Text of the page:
Water pollution is the introduction into fresh or ocean waters of chemical, physical, or biological material that degrades the quality of the water and affects the organisms living in it. This process ranges from simple addition of dissolved or suspended solids to discharge of the most insidious and persistent toxic pollutants (such as pesticides, heavy metals, and no degradable, bioaccumulative, chemical compounds). THERMAL POLLUTION
Thermal pollution is the discharge of waste heat via energy dissipation into cooling water and subsequently into nearby waterways. The major sources of thermal pollution are fossil-fuel and nuclear electric-power generating facilities and, to a lesser degree, cooling operations associated with industrial manufacturing, such as steel foundries, other primary-metal manufacturers, and chemical and petrochemical producers. LAND POLLUTION
Land pollution is the degradation of the Earth's land surface through misuse of the soil by poor agricultural practices, mineral exploitation, industrial waste dumping, and indiscriminate disposal of urban wastes. AIR POLLUTION
Air pollution is the accumulation in the atmosphere of substances that, in sufficient concentrations, endanger human health or produce other measured effects on living matter and other materials. Among the major sources of pollution are power and heat generation, the burning of solid wastes, industrial processes, and, especially, transportation. The six major types of pollutants are carbon monoxide, hydrocarbons, nitrogen oxides, particulates, sulfur dioxide, and photochemical oxidants. NOISE POLLUTION
Noise pollution has a relatively recent origin. It is a composite of sounds generated by human activities ranging from blasting stereo systems to the roar of supersonic transport jets. Although the frequency (pitch) of noise may be of major importance, most noise sources are measured in terms of intensity, or strength of the sound field. The standard unit, one decibel (dB), is the amount of sound that is just audible to the average human. Importance of Environmental Education:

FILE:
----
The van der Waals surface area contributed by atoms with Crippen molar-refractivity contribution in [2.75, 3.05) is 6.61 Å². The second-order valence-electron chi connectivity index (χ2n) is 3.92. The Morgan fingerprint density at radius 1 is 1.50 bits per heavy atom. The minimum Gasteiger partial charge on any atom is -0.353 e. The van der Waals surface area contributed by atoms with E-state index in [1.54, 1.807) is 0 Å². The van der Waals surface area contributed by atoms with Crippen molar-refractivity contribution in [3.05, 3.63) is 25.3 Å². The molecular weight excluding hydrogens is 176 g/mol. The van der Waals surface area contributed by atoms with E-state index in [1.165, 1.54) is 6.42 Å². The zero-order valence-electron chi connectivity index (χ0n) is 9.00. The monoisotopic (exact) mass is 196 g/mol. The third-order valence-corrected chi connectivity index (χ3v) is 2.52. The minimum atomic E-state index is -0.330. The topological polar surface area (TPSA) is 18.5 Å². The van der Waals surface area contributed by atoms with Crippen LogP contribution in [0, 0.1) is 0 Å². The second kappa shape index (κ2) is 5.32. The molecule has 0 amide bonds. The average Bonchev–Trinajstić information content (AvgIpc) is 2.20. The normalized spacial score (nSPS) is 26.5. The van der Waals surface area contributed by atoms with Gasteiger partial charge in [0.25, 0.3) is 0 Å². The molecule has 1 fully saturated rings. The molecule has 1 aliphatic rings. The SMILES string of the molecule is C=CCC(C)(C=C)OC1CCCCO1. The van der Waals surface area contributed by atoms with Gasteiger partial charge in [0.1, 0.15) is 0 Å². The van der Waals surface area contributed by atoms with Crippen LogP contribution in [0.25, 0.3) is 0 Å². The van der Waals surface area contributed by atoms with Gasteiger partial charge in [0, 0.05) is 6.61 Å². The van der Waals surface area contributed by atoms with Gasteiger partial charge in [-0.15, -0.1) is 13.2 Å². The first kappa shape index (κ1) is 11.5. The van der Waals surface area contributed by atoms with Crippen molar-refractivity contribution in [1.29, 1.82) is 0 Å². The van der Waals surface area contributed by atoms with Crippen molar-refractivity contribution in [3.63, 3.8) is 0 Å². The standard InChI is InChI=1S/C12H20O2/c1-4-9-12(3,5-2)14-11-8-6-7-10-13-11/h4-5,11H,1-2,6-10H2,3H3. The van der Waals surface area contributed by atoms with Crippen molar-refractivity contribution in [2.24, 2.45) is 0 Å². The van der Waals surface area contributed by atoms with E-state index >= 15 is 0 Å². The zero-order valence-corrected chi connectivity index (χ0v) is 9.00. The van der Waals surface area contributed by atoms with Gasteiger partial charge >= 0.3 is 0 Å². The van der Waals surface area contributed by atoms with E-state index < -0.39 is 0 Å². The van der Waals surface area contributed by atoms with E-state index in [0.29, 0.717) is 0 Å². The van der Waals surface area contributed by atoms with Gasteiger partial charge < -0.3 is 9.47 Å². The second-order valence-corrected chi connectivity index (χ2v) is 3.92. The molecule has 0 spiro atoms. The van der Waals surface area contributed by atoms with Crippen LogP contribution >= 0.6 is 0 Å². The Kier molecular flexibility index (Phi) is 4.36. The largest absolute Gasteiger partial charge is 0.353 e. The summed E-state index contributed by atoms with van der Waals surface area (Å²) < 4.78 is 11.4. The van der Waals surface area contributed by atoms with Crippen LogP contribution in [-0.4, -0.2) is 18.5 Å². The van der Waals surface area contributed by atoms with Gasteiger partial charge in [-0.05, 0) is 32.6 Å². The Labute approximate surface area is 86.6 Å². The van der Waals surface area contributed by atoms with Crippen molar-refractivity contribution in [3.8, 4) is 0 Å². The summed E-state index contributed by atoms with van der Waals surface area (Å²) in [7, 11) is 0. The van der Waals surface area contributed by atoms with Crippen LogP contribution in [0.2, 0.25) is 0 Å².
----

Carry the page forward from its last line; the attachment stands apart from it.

Our nation’s future relies on a well-educated public to be wise stewards of the very environment that sustains us, our families and communities, and future generations. It is environmental education which can best help us as individuals make the complex, conceptual connections between economic prosperity, benefits to society, environmental health, and our own well being. Ultimately, the collective wisdom of our citizens, gained through education, will be the most compelling and most successful strategy for environmental management.
Environmental education increases student engagement in science. In our schools, research has shown enormous benefits from environmental education. When integrated into a science curriculum, environmental education demonstrably improves student achievement in science. Such an increase is likely due to the fact that environmental education connects classroom learning to the real world. Students, when given a choice, will gravitate towards environmental science